Figure 5 shows endomicroscope images captured in vivo in a patient presenting with leukoplakia in the buccal mucosa. Images from the clinically normal contralateral site [Figs. 5(a)–5(c)] and the clinically white lesion [Figs. 5(d)–5(f)] are shown. Figure 5(g) shows a clinical photograph of the leukoplakia. Figure 5(h) shows an H&E stained histology section of the biopsy obtained from the imaging site within the lesion that was diagnosed as moderate epithelial dysplasia. While the nuclei in the confocal images of the lesion appear more similar through the depth scan, the images of the normal site illustrate the characteristic layered structure of normal stratified squamous epithelium. This difference may indicate irregular epithelial stratification in the dysplastic lesion. Figure 5(a) located near the surface of the epithelium of the clinically normal site shows a superficial layer of flattened cells with small nuclei, similar to the superficial epithelium of the buccal mucosa of a normal volunteer [Fig. 3(b)]. In Fig. 5(b), the slightly curved focal plane transitions at the outer rim of the field of view from the superficial layer to the spinous cell layer of the epithelium with larger, more closely packed nuclei than the superficial layer. Approaching the basement membrane, the cell nuclei have a dense arrangement in Fig. 5(c). In contrast, both Figs. 5(d) and 5(e) at 10 and below the surface, respectively, show larger epithelial nuclei similar to nuclei in the spinous cell layer in the central area of Fig. 5(b). If the spinous cells at similar depths in the central areas of Figs. 5(b) and 5(e) are compared, the mean intensity of nuclei and the mean intensity of the cellular area as a whole are both increased in the lesion site. Figure 5(f) near the basement membrane appears similar to Fig. 5(c). The image [Fig. 5(h)] of the H&E stained histology slide obtained from the imaging site in the lesion was diagnosed as mild to focally moderate epithelial dysplasia. Histologic examination reveals keratinized mucosa with epithelial cytologic atypia. The thickened parakeratin layer (hyperkeratosis) characteristic of leukoplakia is identified in the H&E section by a white arrow. Altered cellular maturation is evident in roughly the lower half of the epithelium where the cells show varying degrees of both pleomorphism and nuclear hyperchromatism. The yellow arrow indicates a region of increased nuclear to cytoplasmic ratio, and the green arrow identifies an example of loss of polarity of basal cells. Although the image in Fig. 5(h) is focused on a small portion of the epithelium to show cellular detail, cytologic changes are confined to the epithelium throughout the histologic section, and there is no evidence of invasion into the lamina propria. Since the hyperchromatism in Fig. 5(h) may be attributable to increased nuclear chromatin content or higher DNA turnover in dysplastic epithelium, it is interesting that the reflectance signal from nuclei is greater in the lesion site [Fig. 5(e)], possibly due to excess chromatin.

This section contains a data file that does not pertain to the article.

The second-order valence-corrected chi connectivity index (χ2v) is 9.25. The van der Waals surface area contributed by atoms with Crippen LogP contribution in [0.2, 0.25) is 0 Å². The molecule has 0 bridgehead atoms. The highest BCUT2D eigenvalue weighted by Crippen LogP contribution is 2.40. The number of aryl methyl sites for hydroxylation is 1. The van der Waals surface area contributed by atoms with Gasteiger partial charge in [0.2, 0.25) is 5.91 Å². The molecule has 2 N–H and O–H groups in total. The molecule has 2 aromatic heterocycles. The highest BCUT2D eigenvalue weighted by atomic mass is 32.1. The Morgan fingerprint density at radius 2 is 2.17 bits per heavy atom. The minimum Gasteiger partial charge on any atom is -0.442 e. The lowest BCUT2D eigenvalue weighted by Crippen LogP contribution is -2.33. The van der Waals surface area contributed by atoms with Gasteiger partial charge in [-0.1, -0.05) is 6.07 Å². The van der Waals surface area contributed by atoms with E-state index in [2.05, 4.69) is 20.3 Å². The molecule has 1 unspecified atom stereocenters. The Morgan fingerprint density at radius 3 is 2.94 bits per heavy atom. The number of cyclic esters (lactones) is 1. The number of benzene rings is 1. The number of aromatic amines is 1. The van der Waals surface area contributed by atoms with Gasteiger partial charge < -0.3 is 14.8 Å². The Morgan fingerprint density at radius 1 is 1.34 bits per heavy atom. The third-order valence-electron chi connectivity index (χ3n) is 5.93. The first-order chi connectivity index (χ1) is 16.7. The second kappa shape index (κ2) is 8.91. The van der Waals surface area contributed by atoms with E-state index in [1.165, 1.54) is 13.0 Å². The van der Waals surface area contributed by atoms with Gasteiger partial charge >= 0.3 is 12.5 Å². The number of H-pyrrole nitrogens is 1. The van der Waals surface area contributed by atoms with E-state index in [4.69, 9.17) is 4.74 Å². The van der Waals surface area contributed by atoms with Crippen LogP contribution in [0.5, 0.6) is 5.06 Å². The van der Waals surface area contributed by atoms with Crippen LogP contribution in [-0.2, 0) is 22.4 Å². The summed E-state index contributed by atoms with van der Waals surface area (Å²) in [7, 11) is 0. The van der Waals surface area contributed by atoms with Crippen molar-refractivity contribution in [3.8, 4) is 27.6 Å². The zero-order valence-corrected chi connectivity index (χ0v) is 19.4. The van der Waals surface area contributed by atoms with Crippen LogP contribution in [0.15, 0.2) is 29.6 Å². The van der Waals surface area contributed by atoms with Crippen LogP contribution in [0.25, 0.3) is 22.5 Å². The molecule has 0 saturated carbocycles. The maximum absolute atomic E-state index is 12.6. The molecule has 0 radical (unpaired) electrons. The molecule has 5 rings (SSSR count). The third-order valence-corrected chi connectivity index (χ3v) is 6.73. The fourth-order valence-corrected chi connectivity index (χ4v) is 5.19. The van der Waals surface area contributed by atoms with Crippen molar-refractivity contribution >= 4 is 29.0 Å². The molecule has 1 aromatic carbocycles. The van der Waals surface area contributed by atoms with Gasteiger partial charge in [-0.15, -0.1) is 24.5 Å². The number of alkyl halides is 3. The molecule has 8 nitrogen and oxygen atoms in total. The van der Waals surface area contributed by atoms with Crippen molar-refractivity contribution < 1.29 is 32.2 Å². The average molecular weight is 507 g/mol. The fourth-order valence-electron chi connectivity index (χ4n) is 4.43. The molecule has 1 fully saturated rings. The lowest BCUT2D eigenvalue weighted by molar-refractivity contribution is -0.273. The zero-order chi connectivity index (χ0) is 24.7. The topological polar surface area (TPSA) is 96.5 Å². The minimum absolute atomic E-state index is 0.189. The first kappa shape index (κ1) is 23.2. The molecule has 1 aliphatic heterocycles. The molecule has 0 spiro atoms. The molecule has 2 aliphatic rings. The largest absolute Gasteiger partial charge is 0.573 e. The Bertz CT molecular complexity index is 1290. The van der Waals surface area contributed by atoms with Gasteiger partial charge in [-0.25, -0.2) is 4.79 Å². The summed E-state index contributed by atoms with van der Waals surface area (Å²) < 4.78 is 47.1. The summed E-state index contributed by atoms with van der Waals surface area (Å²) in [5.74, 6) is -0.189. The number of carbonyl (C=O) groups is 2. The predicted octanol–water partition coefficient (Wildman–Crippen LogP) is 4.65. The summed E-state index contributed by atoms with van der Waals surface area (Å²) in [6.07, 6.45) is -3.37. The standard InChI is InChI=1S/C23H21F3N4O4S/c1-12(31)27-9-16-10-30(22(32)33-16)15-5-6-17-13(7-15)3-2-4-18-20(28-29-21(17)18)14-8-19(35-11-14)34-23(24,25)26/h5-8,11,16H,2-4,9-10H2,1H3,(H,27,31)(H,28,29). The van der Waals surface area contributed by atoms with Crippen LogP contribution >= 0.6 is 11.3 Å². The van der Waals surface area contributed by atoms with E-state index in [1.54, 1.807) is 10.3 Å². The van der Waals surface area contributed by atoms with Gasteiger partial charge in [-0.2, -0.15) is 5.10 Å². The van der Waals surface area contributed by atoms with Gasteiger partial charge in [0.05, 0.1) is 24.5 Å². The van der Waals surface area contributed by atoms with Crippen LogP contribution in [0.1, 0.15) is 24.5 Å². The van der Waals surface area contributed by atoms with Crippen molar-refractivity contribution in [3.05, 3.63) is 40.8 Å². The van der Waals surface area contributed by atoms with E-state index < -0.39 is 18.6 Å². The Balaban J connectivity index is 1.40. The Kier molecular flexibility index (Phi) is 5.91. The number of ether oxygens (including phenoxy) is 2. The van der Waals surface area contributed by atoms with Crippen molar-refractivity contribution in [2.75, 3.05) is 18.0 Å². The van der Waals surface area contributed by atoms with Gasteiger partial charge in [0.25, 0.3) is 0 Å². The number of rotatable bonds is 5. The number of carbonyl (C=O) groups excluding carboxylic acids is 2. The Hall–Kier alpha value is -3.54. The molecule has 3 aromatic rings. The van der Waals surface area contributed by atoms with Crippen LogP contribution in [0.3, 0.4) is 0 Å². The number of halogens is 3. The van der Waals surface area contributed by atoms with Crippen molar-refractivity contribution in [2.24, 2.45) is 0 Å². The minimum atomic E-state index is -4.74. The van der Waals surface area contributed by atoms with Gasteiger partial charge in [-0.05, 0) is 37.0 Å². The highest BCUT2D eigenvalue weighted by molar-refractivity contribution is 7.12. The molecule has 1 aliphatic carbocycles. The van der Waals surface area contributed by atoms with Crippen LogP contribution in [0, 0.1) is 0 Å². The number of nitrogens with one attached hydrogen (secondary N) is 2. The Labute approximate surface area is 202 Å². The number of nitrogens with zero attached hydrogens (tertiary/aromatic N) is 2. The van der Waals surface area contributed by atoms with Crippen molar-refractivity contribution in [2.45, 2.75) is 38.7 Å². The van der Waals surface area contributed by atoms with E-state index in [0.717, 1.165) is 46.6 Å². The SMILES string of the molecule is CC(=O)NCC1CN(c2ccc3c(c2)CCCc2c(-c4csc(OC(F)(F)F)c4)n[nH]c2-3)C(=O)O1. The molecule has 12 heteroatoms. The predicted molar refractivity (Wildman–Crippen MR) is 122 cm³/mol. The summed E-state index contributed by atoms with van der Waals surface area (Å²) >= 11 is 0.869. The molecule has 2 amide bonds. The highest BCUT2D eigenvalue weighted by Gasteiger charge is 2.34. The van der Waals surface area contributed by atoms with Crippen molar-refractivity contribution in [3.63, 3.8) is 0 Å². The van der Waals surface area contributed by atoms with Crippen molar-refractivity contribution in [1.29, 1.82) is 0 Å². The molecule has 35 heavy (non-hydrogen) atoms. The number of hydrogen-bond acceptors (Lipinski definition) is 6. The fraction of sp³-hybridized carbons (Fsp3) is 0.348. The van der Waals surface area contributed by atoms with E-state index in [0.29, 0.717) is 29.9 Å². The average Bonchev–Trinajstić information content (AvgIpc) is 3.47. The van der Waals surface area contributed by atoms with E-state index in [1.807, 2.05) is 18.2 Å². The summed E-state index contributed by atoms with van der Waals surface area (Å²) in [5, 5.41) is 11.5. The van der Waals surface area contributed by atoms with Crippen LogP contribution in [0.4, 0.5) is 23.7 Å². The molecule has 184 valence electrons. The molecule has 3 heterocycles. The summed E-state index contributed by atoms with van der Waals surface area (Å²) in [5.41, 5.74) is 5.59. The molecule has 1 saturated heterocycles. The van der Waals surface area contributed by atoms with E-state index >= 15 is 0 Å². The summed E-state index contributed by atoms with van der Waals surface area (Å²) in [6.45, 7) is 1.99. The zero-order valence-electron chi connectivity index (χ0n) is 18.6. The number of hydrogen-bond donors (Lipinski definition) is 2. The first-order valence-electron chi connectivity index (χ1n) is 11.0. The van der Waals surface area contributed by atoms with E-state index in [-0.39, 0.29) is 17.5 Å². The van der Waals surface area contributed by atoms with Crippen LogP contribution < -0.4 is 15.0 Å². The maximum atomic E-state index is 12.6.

In this paper, we present a robust handheld tunable reflectance confocal endomicroscope for imaging oral mucosa in vivo. We have designed this instrument to be maneuvered within the oral cavity to image sites that have a higher incidence of neoplasia. The ETL allows rapid axial scanning of the focal plane through the epithelium, without mechanical scanning, when the probe tip is placed in contact with the tissue. A double-clad fiber coupler is used to simplify optical alignment, optimize speckle reduction, and reduce overall housing size. Confocal images are shown for a range of sites and at various depths in the oral cavity of a normal volunteer. Additionally, clinical imaging of two stomatology patients demonstrates the ability of the confocal endomicroscope to resolve nuclear changes associated with inflammation and dysplasia.